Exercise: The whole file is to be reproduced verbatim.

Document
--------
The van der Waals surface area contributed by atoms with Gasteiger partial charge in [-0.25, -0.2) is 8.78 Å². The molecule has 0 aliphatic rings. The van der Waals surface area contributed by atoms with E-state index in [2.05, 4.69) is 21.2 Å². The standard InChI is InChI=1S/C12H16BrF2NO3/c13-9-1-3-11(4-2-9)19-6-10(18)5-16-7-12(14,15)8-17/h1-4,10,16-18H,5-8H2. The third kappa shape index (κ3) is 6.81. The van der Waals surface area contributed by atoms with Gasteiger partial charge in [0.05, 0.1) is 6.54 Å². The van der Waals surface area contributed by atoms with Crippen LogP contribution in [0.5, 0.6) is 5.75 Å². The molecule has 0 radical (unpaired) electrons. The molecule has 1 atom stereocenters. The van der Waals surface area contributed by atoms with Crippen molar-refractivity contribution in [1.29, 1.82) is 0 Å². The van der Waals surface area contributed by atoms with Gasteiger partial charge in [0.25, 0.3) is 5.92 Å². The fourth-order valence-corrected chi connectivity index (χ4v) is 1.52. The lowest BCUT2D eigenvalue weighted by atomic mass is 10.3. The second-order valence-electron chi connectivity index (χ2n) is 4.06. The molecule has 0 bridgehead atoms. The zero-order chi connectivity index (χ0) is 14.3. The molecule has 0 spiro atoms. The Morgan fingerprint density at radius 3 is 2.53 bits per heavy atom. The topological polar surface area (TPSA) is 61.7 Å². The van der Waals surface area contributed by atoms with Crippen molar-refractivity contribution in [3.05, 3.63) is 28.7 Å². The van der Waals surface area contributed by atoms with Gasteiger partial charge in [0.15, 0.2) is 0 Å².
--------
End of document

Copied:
The van der Waals surface area contributed by atoms with Gasteiger partial charge in [-0.25, -0.2) is 8.78 Å². The molecule has 0 aliphatic rings. The van der Waals surface area contributed by atoms with E-state index in [2.05, 4.69) is 21.2 Å². The standard InChI is InChI=1S/C12H16BrF2NO3/c13-9-1-3-11(4-2-9)19-6-10(18)5-16-7-12(14,15)8-17/h1-4,10,16-18H,5-8H2. The third kappa shape index (κ3) is 6.81. The van der Waals surface area contributed by atoms with Gasteiger partial charge in [0.05, 0.1) is 6.54 Å². The van der Waals surface area contributed by atoms with Crippen LogP contribution in [0.5, 0.6) is 5.75 Å². The molecule has 0 radical (unpaired) electrons. The molecule has 1 atom stereocenters. The van der Waals surface area contributed by atoms with Crippen molar-refractivity contribution in [1.29, 1.82) is 0 Å². The van der Waals surface area contributed by atoms with Gasteiger partial charge in [0.25, 0.3) is 5.92 Å². The fourth-order valence-corrected chi connectivity index (χ4v) is 1.52. The lowest BCUT2D eigenvalue weighted by atomic mass is 10.3. The second-order valence-electron chi connectivity index (χ2n) is 4.06. The molecule has 0 bridgehead atoms. The zero-order chi connectivity index (χ0) is 14.3. The molecule has 0 spiro atoms. The Morgan fingerprint density at radius 3 is 2.53 bits per heavy atom. The topological polar surface area (TPSA) is 61.7 Å². The van der Waals surface area contributed by atoms with Crippen molar-refractivity contribution in [3.05, 3.63) is 28.7 Å². The van der Waals surface area contributed by atoms with Gasteiger partial charge in [0.15, 0.2) is 0 Å².